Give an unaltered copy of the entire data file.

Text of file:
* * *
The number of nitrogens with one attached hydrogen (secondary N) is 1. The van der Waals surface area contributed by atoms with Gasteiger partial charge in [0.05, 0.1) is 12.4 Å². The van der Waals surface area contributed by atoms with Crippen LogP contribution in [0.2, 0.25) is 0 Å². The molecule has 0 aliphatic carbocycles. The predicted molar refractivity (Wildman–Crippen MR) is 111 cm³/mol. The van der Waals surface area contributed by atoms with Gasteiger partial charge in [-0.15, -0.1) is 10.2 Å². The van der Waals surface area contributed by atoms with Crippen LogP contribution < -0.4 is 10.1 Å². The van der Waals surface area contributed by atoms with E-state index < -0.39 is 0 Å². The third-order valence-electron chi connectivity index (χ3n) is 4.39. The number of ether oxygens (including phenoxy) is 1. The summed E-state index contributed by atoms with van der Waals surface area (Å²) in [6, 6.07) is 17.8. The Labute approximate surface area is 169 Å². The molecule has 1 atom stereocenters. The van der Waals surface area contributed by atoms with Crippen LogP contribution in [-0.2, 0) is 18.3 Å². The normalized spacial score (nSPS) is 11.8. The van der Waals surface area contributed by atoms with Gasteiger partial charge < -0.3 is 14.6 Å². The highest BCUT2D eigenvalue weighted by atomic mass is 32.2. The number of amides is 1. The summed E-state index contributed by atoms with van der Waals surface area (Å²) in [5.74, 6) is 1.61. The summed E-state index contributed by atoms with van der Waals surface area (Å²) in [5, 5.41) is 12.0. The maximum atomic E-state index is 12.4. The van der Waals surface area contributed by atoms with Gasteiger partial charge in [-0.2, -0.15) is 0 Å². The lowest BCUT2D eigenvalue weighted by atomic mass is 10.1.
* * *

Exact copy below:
The number of nitrogens with one attached hydrogen (secondary N) is 1. The van der Waals surface area contributed by atoms with Gasteiger partial charge in [0.05, 0.1) is 12.4 Å². The van der Waals surface area contributed by atoms with Crippen LogP contribution in [0.2, 0.25) is 0 Å². The molecule has 0 aliphatic carbocycles. The predicted molar refractivity (Wildman–Crippen MR) is 111 cm³/mol. The van der Waals surface area contributed by atoms with Gasteiger partial charge in [-0.15, -0.1) is 10.2 Å². The van der Waals surface area contributed by atoms with Crippen LogP contribution < -0.4 is 10.1 Å². The van der Waals surface area contributed by atoms with E-state index < -0.39 is 0 Å². The third-order valence-electron chi connectivity index (χ3n) is 4.39. The number of ether oxygens (including phenoxy) is 1. The summed E-state index contributed by atoms with van der Waals surface area (Å²) in [6, 6.07) is 17.8. The Labute approximate surface area is 169 Å². The molecule has 1 atom stereocenters. The van der Waals surface area contributed by atoms with Crippen LogP contribution in [-0.2, 0) is 18.3 Å². The normalized spacial score (nSPS) is 11.8. The van der Waals surface area contributed by atoms with Gasteiger partial charge < -0.3 is 14.6 Å². The highest BCUT2D eigenvalue weighted by atomic mass is 32.2. The number of amides is 1. The summed E-state index contributed by atoms with van der Waals surface area (Å²) in [5.74, 6) is 1.61. The summed E-state index contributed by atoms with van der Waals surface area (Å²) in [5, 5.41) is 12.0. The maximum atomic E-state index is 12.4. The van der Waals surface area contributed by atoms with Gasteiger partial charge in [-0.2, -0.15) is 0 Å². The lowest BCUT2D eigenvalue weighted by atomic mass is 10.1.